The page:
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Clarkson University Undergrad's Research Looking to Redefine Computer Speed

Clarkson University sophomore Tim Dunn's studies as a dual major in computer science and electrical engineering clearly are on fast-forward.

Timothy DunnThis spring, he co-wrote a grant application and was awarded equipment that he used for research this summer. He then wrote a paper about the research, which is earning recognition this fall as a workshop paper at the 27th IEEE International Symposium on Software Reliability Engineering (ISSRE) conference.

Dunn's research adviser, Assistant Professor of Electrical & Computer Engineering Sean Banerjee, was impressed enough with the Penfield, N.Y. native to invite him to be a full-time researcher over the summer. Dunn happily accepted and, in his spare time, hiked 44 of the Adirondack's 46 High Peaks.

The opportunity to work closely with his professor is an advantage that Clarkson offers, Dunn adds. As a member of the honors program, he was able to stay on campus all summer while the University paid for his housing.

“Tim is off to a very early start with all he is doing,” Banerjee affirms. “This upcoming symposium in Ottawa is very prestigious workshop. It's a huge honor to get in.”

Dunn's research, last summer, involved designing parallel algorithms, which could greatly accelerate the detection of duplicate reports in large software problem report repositories.

“What used to take three to four months, he is able to do in 23 hours,” Banerjee said. “He was working with a dataset of 500,000 reports.”

This advancement happened when Dunn figured out how to write algorithms that will work on a Graphics Processing Unit, or GPU. The NVIDIA Hardware Grant application that he wrote as a freshman brought him the GPU that he used over the summer for his study of accelerating document similarity measures for problem report triaging.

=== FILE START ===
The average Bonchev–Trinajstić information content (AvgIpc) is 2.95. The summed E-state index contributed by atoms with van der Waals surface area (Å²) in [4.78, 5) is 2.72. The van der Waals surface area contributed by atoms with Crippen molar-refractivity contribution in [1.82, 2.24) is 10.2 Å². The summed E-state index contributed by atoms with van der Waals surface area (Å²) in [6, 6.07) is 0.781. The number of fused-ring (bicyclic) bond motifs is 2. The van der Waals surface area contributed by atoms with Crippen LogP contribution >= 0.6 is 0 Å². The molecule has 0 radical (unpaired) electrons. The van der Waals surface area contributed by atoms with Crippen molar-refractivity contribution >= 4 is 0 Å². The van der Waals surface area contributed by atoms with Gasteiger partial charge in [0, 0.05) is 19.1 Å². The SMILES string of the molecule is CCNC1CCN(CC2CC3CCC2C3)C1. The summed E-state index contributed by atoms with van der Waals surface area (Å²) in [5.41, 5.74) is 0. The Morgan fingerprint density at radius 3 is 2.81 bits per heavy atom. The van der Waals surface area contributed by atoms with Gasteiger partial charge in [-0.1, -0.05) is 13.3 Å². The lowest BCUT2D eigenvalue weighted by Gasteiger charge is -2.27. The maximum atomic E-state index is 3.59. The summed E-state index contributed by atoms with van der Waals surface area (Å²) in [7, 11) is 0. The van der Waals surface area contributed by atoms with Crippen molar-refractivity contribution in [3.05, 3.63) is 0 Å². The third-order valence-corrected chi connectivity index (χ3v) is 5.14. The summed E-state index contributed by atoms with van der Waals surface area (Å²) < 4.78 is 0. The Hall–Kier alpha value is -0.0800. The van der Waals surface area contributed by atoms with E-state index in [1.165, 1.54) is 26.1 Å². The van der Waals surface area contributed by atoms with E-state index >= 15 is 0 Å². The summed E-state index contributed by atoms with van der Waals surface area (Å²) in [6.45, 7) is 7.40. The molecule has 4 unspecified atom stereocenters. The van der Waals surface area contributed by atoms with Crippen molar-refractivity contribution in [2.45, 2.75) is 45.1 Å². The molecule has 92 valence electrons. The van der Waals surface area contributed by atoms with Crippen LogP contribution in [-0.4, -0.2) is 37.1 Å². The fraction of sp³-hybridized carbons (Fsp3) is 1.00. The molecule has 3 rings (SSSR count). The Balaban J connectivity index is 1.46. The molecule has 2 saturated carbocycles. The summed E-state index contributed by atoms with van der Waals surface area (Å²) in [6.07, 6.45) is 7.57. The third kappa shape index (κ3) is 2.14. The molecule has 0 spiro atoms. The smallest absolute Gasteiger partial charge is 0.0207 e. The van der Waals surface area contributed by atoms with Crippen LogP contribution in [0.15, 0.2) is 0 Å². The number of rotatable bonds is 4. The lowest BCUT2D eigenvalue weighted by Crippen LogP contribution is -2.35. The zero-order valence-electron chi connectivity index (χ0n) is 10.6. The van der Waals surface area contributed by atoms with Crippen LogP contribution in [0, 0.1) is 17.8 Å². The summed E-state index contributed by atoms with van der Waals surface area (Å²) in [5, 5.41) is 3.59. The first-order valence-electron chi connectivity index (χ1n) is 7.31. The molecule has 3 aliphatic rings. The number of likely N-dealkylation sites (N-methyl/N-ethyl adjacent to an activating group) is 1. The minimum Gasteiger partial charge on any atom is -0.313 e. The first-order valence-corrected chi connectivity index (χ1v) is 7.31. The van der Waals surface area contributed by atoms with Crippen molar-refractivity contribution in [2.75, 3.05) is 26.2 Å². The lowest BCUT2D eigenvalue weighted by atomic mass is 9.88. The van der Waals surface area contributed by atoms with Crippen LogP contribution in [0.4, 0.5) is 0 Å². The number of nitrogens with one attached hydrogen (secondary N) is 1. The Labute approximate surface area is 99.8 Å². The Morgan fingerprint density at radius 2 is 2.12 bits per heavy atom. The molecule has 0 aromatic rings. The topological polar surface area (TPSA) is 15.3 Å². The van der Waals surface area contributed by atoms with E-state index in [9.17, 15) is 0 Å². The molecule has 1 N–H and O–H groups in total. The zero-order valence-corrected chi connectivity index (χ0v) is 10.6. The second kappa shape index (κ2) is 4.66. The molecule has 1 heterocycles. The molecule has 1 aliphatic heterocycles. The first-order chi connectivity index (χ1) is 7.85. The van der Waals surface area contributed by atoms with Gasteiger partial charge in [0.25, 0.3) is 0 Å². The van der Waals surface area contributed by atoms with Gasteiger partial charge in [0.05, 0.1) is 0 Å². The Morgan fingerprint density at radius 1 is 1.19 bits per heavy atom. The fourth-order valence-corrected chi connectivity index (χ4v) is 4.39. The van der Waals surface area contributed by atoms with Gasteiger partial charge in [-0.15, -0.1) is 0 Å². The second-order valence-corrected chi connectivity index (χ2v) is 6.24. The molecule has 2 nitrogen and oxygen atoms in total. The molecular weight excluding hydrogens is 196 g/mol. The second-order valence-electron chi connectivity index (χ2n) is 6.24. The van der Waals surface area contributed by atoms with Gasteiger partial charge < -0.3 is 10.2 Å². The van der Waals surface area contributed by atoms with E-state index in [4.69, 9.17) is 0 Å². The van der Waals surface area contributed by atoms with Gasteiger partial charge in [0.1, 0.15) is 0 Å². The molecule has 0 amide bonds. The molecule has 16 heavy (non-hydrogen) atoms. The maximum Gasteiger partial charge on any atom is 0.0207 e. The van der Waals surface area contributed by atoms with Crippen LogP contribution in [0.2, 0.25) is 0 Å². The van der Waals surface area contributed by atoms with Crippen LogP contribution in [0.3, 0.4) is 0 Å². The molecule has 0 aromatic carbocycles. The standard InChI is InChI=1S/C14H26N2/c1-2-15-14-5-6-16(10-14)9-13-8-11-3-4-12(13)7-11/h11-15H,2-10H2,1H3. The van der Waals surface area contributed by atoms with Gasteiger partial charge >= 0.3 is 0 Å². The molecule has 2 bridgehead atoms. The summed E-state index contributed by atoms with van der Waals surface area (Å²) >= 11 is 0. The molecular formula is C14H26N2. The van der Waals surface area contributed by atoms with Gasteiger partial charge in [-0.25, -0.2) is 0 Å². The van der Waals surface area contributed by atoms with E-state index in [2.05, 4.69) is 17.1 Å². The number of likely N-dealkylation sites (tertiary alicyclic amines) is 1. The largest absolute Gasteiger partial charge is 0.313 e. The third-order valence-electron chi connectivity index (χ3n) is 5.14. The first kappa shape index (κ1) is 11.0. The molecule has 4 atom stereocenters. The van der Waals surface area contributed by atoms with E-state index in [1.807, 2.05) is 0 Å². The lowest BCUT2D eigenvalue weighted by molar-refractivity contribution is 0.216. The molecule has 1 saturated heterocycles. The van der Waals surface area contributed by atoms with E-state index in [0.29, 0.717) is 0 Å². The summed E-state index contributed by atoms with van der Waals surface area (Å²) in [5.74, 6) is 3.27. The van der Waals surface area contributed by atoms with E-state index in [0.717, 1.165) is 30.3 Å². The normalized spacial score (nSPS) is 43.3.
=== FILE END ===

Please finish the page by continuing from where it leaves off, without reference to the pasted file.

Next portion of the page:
"What Tim has done with accelerating the document similarity measures is impressive," says Banerjee. "Research in problem reporting systems is an active area of research that has faced computational challenges due to the size of typical problem repositories. He has demonstrated that we can compute match scores in under a day, as opposed to the months taken by prior approaches. Moreover, Tim's approach does not rely on expensive cloud-based systems which come with additional data transfer challenges."

Dunn's research also brought him a best poster award during Clarkson's Summer Symposium on Undergraduate Research Experiences, and an honorable mention in the applied mathematics and data processing presentation session.

The professor and his wife, Assistant Professor of Computer Science Natasha Banerjee, collaborated with Dunn on his workshop paper, "GPU Acceleration of Document Similarity Measures for Automated Bug Triaging," that will be presented during the ISSRE conference at the end of October.  

The next step for Dunn is a new project on speeding up automated 3D model deformation to match objects in images. This time he's working with Natasha Banerjee.

Clarkson University educates the leaders of the global economy. One in five alumni already leads as an owner, CEO, VP or equivalent senior executive of a company. With its main campus located in Potsdam, New York, and additional graduate program and research facilities in the Capital Region and Beacon, N.Y., Clarkson is a nationally recognized research university with signature areas of academic excellence and research directed toward the world's pressing issues. Through more than 50 rigorous programs of study in engineering, business, arts, education, sciences and the health professions, the entire learning-living community spans boundaries across disciplines, nations and cultures to build powers of observation, challenge the status quo and connect discovery and innovation with enterprise.

Photo caption: Clarkson University sophomore Tim Dunn, left, and Assistant Professor of Electrical & Computer Engineering Sean Banerjee look over a source file.

[A photograph for media use is available at]

[News directors and editors: For more information, contact Annie Harrison, Director of Media Relations, at 315-268-6764 or]

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